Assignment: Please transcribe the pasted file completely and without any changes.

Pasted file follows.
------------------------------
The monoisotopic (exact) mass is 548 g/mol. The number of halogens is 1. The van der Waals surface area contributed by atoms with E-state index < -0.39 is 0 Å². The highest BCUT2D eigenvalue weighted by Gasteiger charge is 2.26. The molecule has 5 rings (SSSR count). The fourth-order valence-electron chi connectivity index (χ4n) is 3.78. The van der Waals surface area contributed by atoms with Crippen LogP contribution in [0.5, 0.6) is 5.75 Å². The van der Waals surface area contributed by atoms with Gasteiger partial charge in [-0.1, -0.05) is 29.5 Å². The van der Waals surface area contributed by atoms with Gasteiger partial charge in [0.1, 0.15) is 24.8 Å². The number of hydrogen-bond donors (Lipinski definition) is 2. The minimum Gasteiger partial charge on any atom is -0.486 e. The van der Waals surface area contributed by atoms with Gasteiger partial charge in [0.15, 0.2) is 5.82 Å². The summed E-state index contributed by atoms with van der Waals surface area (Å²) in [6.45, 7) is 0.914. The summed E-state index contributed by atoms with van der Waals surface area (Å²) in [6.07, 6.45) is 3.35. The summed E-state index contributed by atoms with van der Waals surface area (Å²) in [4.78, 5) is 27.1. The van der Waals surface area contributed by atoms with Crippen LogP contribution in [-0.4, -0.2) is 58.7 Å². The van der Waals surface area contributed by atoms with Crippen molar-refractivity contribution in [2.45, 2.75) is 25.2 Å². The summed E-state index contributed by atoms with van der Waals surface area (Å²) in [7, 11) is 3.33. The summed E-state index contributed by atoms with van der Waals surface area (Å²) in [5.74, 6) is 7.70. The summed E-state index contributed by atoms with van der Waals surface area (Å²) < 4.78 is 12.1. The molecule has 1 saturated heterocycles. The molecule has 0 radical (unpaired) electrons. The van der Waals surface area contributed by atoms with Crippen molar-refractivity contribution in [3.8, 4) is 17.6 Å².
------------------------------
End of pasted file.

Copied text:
The monoisotopic (exact) mass is 548 g/mol. The number of halogens is 1. The van der Waals surface area contributed by atoms with E-state index < -0.39 is 0 Å². The highest BCUT2D eigenvalue weighted by Gasteiger charge is 2.26. The molecule has 5 rings (SSSR count). The fourth-order valence-electron chi connectivity index (χ4n) is 3.78. The van der Waals surface area contributed by atoms with Crippen LogP contribution in [0.5, 0.6) is 5.75 Å². The van der Waals surface area contributed by atoms with Gasteiger partial charge in [-0.1, -0.05) is 29.5 Å². The van der Waals surface area contributed by atoms with Gasteiger partial charge in [0.1, 0.15) is 24.8 Å². The number of hydrogen-bond donors (Lipinski definition) is 2. The minimum Gasteiger partial charge on any atom is -0.486 e. The van der Waals surface area contributed by atoms with Gasteiger partial charge in [0.15, 0.2) is 5.82 Å². The summed E-state index contributed by atoms with van der Waals surface area (Å²) in [6.45, 7) is 0.914. The summed E-state index contributed by atoms with van der Waals surface area (Å²) in [6.07, 6.45) is 3.35. The summed E-state index contributed by atoms with van der Waals surface area (Å²) in [4.78, 5) is 27.1. The van der Waals surface area contributed by atoms with Crippen LogP contribution in [-0.4, -0.2) is 58.7 Å². The van der Waals surface area contributed by atoms with Crippen molar-refractivity contribution in [2.45, 2.75) is 25.2 Å². The summed E-state index contributed by atoms with van der Waals surface area (Å²) in [7, 11) is 3.33. The summed E-state index contributed by atoms with van der Waals surface area (Å²) in [5.74, 6) is 7.70. The summed E-state index contributed by atoms with van der Waals surface area (Å²) < 4.78 is 12.1. The molecule has 1 saturated heterocycles. The molecule has 0 radical (unpaired) electrons. The van der Waals surface area contributed by atoms with Crippen molar-refractivity contribution in [3.8, 4) is 17.6 Å².